Earl Landaff

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Arms of Mathew, Earls Landaff: Or, a lion rampant sable
Thomastown Castle, County Tipperary, the seat of the Earls Landaff, 1824.
Mural memorial tablet erected 1987 in Llandaff Cathedral: "In memory of Thomas James Mathew son and heir of Francis James Mathew second Earl of Landaff born in London 1798 died in Cape Town 1862". The arms are blasoned: Or, a lion rampant sable. Crest: A heathcock proper. Supporters: Two unicorns rampant silver maned tufted hooved collared and chained or. Motto: A Fynno Duw a Fydd ("What God wills will be")

Earl Landaff, of Thomastown in the County of Tipperary, was a title in the Peerage of Ireland. It was created in 1797 for Francis Mathew, 1st Earl Landaff, who had previously represented County Tipperary in the Irish House of Commons. He had already been created Baron Landaff, of Thomastown in the County of Tipperary, in 1783, and Viscount Landaff, of Thomastown in the County of Tipperary, in 1797, also in the Peerage of Ireland. In 1800 he was elected as one of the 28 original Irish Representative Peers. He was succeeded by his son, the second Earl. The titles became extinct on his death in 1833.[1] Thomastown Castle was the childhood home of Father Theobold Mathew, "The Apostle of Temperance".[2][3]

The Earls Landaff used the invented courtesy title Viscount Mathew for the heir apparent. Despite their territorial designations and the fact that they were in the Peerage of Ireland, the titles all referred to the place in Glamorgan now spelt Llandaff. The Mathew family was founded by Sir David Mathew (died 1484), Grand Standard Bearer of England. The Earls Landaff were descended from the branch of the family seated at Radyr, Glamorgan, Wales, descended from Thomas Mathew (died 1470), a younger son of Sir David Mathew. In Llandaff Cathedral, nearby Radyr, there exist three 15th century and 16th century Mathew family effigies.

The seat of the Mathew family was Thomastown Castle, County Tipperary long abandoned. The extant ruins form a notable landmark.[4] George Mathew sold his estate at Radyr and moved to Thomastown, gaining ownership of the castle through marriage to Elizabeth Poyntz after the death of her first husband, Thomas Butler, Viscount Thurles, of the Butler family.[5] hi

Earls Landaff (1797)[edit]

Rejected claimants

See also[edit]

Notes[edit]

  1. ^ Arnold Harris Mathew (AHM) claimed that his great-grandfather was Francis Mathew, 1st Earl Landaff.[6] AHM put forward his claim to the Garter Principal King of Arms for the title of 4th Earl of Llandaff of Thomastown, Co. Tipperary in 1890.[7] AHM just had a pedigree placed on official record at the College of Arms. He did not intend to "definitely determine in the customary method his right to the dignity he claim[ed]" by establishing his right to vote at the elections of Representative Peers for Ireland.[8] He has been advised that all he could hope to obtain would be the barren title.[8] John H. Matthews, Cardiff archivist, said in 1898 that the number of claimants to the dormant earldom "is legion". In the archivist's opinion AHM's published pedigree was "too extra-ordinary to commend itself to an impartial mind."[9] The next year AHM changed his mind. In 1899, his petition to the House of Lords, claiming a right to vote, was read and referred to the Lord Chancellor.[10] In his petition, he wrote that Eliza Francesca Povoleri was a spinster and he did not claim she was the daughter of a Marchese and a Contessa.[6] In 1902, the Lord Chancellor, Hardinge Giffard, 1st Earl of Halsbury, reported that AHM's claim "is of such a nature that it ought to be referred to the Committee for Privileges; read, and ordered to lie on the Table."[11][12]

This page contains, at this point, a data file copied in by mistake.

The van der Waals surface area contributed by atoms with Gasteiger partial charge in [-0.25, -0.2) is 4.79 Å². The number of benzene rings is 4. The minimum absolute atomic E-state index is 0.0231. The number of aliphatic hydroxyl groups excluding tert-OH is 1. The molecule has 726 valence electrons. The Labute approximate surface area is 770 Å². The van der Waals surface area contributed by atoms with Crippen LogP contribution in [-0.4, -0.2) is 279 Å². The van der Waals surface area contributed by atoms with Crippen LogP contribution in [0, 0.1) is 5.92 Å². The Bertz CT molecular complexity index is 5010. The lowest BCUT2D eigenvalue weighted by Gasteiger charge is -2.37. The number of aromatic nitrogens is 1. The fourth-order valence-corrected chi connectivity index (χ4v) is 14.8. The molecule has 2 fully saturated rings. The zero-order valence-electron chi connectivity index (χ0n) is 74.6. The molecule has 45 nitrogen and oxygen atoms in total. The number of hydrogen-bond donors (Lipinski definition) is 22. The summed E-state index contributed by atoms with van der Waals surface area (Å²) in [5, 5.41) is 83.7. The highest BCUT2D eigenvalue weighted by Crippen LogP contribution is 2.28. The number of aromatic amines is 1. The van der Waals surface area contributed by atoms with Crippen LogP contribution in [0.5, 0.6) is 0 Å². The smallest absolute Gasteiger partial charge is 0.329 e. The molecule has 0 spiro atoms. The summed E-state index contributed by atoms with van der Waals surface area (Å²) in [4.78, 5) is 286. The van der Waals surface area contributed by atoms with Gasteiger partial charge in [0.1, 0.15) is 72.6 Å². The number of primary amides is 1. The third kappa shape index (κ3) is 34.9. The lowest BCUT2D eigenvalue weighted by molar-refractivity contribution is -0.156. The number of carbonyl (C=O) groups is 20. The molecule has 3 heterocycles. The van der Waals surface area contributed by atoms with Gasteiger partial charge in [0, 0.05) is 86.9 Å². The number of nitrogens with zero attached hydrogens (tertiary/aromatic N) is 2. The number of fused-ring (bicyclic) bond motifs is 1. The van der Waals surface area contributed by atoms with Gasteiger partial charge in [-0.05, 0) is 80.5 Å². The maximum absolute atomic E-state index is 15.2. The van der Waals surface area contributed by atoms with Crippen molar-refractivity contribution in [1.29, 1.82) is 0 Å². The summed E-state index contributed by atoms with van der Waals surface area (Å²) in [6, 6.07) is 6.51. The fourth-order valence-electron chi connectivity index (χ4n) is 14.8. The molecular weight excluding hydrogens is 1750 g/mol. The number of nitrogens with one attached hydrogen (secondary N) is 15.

References[edit]

  1. ^ Burke, Bernard, ed. (1866). "MATHEW—Earl of Llandaff". A genealogical history of the dormant, abeyant, forfeited, and extinct peerages of the British empire (new ed.). London: Harrison. p. 361. OCLC 4102769. 
  2. ^ Abandoned Mansions of Ireland photodocumentary book and website by Tarquin Blake. (Accessed 10 June 2012)
  3. ^ Catholic Encyclopedia Theobald Mathews, Apostle of Temperance
  4. ^ 19th century towers stand while the 17th Century neo-gothic ramparts have succumbed to neglect and collapsed under the weight of encroaching ivy
  5. ^ "Mathew of Thurles". Archived from the original on 5 January 2009. Retrieved 2008-06-28. 
  6. ^ a b Mathew, Arnold H. (1899). "[Petition of Arnold H. Mathew to vote at the election of Representative Peers for Ireland]". Journals of the House of Lords. London: Stationery Office. 131: 376. LCCN sn94094788. 
  7. ^ Hill, Christopher (Jan 2004). "Episcopal Lineage: a theological reflection on Blake v Associated Newspapers Ltd". Ecclesiastical Law Journal. Cambridge University Press. 7 (34): 334–338. ISSN 0956-618X. doi:10.1017/S0956618X00005421.  closed access publication – behind paywall
  8. ^ a b "Another peerage romance". The Sketch. London: Ingram Brothers. 23 (298): 518. 12 October 1898. LCCN 09033130. 
  9. ^ "Who is earl of Landaff?". Western mail (9169). Cardiff, Wales. 13 October 1898. p. 6. OCLC 506485542. 
  10. ^ http://hansard.millbanksystems.com/lords/1899/aug/04/earl-of-landaff |chapter-url= missing title (help). Parliamentary Debates (Hansard). House of Lords. 4 August 1899. col. 1421. 
  11. ^ http://hansard.millbanksystems.com/lords/1902/jul/10/earl-of-landaff |chapter-url= missing title (help). Parliamentary Debates (Hansard). House of Lords. 10 July 1902. col. 1301. 
  12. ^ Halsbury, Hardinge Stanley Giffard, earl of (1902). "[Report upon the 'Petition of Arnold H. Mathew to vote at the election of Representative Peers for Ireland']". Journals of the House of Lords. London: Stationery Office. 134: 282. LCCN sn94094788. 
  13. ^ "Notes". The Tablet. London. 1919-12-27. p. 5. ISSN 0039-8837. Retrieved 2013-08-21.